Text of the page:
Introduction: Cardiotoxicity is a common complication that may compromise the clinical effectiveness of anticancer therapy. The current standard for monitoring cardiac function detects cardiotoxicity only when a functional impairment has already occurred, not allowing for any early preventive strategy. Areas covered: A novel approach, based on the use of biomarkers has recently emerged, resulting in a very effective tool for early, real-time identiﬁcation, and monitoring of cardiotoxicity. In particular, cardiac troponin elevation during chemotherapy allows to identify patients more prone to develop myocardial dysfunction and cardiac events. In these patients, use of angiotensin-converting enzyme inhibitors, such as enalapril, has shown to be effective in improving clinical outcomes, giving the chance for cardioprotective strategies in a selected population. The authors reviewed the currently available data about the role of biomarkers in this setting. Expert commentary: Early identification of patients at high risk of cardiotoxicity by cardiac biomarkers–in particular troponin–provides a rationale for targeted preventive strategies against cancer therapy-induced left ventricular dysfunction and its associated clinical complications, with the advantage of limiting prophylactic therapy only to a restricted number of patients. Although the major international oncologic societies encourage this approach, some limitations to a routinely use of biomarkers still exist.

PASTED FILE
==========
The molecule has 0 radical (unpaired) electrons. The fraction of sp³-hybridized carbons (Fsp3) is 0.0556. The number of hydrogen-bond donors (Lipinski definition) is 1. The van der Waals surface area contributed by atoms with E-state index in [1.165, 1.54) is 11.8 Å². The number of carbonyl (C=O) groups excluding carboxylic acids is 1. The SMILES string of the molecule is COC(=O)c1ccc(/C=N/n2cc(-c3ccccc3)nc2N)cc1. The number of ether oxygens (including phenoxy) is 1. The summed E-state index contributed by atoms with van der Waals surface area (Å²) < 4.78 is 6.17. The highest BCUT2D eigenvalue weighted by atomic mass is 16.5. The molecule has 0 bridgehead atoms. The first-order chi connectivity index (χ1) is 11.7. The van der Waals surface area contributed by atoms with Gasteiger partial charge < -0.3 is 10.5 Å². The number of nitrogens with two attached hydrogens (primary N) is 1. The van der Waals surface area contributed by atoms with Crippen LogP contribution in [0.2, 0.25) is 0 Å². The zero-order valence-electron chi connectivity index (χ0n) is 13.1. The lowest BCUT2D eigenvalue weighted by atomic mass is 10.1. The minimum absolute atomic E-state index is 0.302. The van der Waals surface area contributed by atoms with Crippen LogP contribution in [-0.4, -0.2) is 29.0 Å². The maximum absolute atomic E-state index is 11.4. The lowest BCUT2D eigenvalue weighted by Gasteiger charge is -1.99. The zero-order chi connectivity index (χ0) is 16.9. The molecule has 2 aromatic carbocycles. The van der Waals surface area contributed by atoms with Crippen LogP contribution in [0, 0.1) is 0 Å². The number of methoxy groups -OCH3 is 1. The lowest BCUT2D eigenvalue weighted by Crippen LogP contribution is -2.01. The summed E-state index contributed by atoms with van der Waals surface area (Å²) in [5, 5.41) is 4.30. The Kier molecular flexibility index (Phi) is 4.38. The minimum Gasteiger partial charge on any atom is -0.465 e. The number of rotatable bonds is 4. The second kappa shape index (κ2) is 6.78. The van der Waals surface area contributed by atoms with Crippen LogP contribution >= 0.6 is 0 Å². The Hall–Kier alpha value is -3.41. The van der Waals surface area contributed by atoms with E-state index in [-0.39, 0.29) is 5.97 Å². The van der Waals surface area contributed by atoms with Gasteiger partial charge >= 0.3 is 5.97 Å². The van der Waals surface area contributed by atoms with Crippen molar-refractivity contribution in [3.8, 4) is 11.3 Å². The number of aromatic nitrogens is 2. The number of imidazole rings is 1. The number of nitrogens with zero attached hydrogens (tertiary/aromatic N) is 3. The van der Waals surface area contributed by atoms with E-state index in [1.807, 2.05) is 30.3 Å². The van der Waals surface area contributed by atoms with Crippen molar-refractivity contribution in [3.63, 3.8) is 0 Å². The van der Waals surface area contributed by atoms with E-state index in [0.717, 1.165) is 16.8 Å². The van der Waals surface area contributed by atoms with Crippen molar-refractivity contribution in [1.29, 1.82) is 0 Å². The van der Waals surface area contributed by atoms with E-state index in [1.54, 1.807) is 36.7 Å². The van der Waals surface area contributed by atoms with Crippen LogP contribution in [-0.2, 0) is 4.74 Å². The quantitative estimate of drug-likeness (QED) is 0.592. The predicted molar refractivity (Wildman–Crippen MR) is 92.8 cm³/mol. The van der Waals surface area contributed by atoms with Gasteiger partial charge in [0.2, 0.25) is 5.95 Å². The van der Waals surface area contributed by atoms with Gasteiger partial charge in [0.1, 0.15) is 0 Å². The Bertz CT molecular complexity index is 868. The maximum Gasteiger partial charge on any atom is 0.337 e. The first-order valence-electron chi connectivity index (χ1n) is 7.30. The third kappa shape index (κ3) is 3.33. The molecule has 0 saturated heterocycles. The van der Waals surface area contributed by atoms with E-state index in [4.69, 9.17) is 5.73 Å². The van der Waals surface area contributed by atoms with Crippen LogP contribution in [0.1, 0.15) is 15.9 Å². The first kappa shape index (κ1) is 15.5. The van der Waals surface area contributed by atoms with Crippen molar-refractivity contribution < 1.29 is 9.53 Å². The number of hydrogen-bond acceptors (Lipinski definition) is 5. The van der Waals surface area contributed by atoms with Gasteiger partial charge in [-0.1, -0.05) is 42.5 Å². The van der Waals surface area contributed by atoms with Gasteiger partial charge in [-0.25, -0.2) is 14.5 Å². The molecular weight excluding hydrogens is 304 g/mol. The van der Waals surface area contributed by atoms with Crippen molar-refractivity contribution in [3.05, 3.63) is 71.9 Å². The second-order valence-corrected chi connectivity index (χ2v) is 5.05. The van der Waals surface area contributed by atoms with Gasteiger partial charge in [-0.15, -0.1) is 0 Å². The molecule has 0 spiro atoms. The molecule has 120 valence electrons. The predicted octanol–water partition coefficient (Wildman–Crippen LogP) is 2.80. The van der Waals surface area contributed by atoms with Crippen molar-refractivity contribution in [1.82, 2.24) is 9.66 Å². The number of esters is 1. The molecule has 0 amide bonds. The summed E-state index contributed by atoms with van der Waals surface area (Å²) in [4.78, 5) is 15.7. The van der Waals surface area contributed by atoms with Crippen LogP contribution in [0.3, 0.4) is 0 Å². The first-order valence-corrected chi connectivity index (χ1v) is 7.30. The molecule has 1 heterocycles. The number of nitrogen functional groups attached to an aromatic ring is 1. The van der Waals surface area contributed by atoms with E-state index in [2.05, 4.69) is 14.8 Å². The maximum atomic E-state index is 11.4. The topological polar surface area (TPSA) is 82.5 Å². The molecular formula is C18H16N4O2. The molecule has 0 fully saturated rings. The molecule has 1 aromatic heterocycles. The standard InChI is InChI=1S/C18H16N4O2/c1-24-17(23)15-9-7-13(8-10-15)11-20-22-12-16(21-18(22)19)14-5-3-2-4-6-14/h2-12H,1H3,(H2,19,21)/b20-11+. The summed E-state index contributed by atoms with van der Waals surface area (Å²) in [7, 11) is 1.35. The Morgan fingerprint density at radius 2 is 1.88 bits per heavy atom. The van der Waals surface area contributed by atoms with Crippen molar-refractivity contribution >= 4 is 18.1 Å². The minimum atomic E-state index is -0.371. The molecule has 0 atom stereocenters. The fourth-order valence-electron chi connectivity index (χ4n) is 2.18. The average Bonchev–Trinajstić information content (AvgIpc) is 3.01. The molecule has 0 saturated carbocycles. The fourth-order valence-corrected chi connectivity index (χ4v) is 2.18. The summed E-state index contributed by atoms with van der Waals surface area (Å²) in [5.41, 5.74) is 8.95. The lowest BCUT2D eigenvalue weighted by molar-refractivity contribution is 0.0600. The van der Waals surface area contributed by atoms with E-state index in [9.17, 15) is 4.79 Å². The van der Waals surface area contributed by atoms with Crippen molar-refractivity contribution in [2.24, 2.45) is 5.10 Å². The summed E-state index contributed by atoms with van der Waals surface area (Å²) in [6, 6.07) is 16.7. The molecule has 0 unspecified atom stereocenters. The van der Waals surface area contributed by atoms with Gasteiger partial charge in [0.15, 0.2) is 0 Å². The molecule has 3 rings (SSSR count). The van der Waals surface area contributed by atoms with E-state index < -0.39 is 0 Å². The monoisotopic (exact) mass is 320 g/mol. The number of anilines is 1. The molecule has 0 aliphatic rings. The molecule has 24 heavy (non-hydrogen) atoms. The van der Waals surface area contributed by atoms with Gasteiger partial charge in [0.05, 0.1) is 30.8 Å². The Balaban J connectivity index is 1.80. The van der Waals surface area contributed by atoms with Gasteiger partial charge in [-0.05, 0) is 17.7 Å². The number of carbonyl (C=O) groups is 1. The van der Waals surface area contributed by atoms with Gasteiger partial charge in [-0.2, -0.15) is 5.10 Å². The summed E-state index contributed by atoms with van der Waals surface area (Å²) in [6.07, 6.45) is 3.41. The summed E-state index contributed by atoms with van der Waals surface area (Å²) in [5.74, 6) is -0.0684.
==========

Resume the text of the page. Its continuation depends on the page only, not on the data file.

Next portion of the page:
- natriuretic peptides
ASJC Scopus subject areas
- Pathology and Forensic Medicine
- Molecular Medicine
- Molecular Biology